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HomeWorldHunger-striking anarchist in solitary confinement warns of death

Hunger-striking anarchist in solitary confinement warns of death


Rome, Italy – Thousands across Italy have protested the harsh conditions of Alfredo Cospito’s imprisonment, as fears for the 55-year-old anarchist’s health mount as his 150-day hunger strike continues.

Cospito was sentenced to 10 years in prison in 2012 for shooting the chief of a nuclear power company in the leg, in his words “to punish one of the many wizards of the nuclear industry”, and later received a life sentence for letting detonation of two bombs in front of a police academy near Turin in 2006. Both attacks were not fatal and although no one was injured in the bombing, investigators concluded that the explosives were designed to kill.

In May, he was transferred to 41-bis, a form of solitary confinement popularly known as “hard prison” usually reserved for hardened criminals, such as mob bosses, becoming the first anarchist to be punished under the regime.

He began a hunger strike in October and has vowed to protest against 41-bis “until his last breath”.

“Today I am ready to die to make the world understand what 41-bis really is,” he wrote from prison this month. “I am convinced that my death will stand in the way of this regime.”

Cospito has reportedly lost more than 50 kg (110 pounds) and has been in and out of hospital, raising concerns that his health could be damaged beyond repair.

The Italian government says, based on consultations with the National Bioethics Council, that Cospito will be force-fed if necessary.

What is 41bis?

Originally intended as an interim measure when first drafted in 1986, 41-bis has been expanded over the years to become an important tool in the government’s fight against the mafia, through the “communication with the outside world” of prisoners to limit.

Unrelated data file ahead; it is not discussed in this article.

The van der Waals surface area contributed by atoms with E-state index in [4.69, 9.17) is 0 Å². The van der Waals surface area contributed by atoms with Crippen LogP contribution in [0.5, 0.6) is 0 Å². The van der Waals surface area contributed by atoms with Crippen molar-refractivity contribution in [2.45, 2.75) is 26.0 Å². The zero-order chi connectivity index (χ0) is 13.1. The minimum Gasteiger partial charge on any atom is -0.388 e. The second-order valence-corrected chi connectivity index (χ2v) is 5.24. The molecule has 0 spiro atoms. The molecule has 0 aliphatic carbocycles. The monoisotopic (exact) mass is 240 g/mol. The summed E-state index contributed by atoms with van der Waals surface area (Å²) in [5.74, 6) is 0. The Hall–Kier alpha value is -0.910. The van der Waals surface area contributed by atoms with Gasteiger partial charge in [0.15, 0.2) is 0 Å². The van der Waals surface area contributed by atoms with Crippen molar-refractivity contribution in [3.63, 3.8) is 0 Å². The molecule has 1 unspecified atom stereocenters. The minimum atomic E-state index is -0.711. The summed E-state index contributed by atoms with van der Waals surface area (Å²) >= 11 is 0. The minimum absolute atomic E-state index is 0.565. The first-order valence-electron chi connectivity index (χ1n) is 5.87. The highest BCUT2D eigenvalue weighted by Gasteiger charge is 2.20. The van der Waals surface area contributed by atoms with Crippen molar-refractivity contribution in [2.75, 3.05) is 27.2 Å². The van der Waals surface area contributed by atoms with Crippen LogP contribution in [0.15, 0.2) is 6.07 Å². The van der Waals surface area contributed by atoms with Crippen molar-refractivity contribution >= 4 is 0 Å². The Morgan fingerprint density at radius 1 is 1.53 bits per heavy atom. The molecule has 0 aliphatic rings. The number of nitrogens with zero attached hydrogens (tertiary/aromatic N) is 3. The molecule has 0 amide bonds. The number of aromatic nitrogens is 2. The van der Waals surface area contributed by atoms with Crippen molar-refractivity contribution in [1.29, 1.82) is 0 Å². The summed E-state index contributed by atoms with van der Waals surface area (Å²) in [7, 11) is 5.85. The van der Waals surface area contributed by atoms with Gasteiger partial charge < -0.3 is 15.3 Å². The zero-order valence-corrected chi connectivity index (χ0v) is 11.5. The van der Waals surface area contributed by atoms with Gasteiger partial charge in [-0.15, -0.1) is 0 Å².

Prisoners under the age of 41 bis are severely isolated – they are only allowed one hour a month of closely supervised family visits and two hours a day outside prison cells. They have to stay alone in their cells for the rest of the day and cannot read anything from outside the prison.

Cospito has said he did not see a single blade of grass during his 41bis detention and that pictures of his parents have been removed from his cell.

Antigone, a non-profit advocacy group based in Rome that has been investigating prison conditions in Italy, has called for Cospito’s release from 41-bis.

“We have essentially followed 41-bis from the start,” said Alessio Scandurra, legal coordinator for Antigone, adding that “we have often had the impression that this measure is not only used to prevent detainees from communicating with the outside world but also as a form of punishment”.

Amnesty International called the punishment “cruel, inhuman and degrading”.

More than 700 other inmates are believed to be serving under 41-bis.

But it is Cospito’s case that has sparked a heated national debate and sparked a confrontation between Italy’s new right-wing government and the international anarchist movement uniting in Italy and around the world.

Thousands protest

Italian anarchists have regularly taken to the streets in recent months.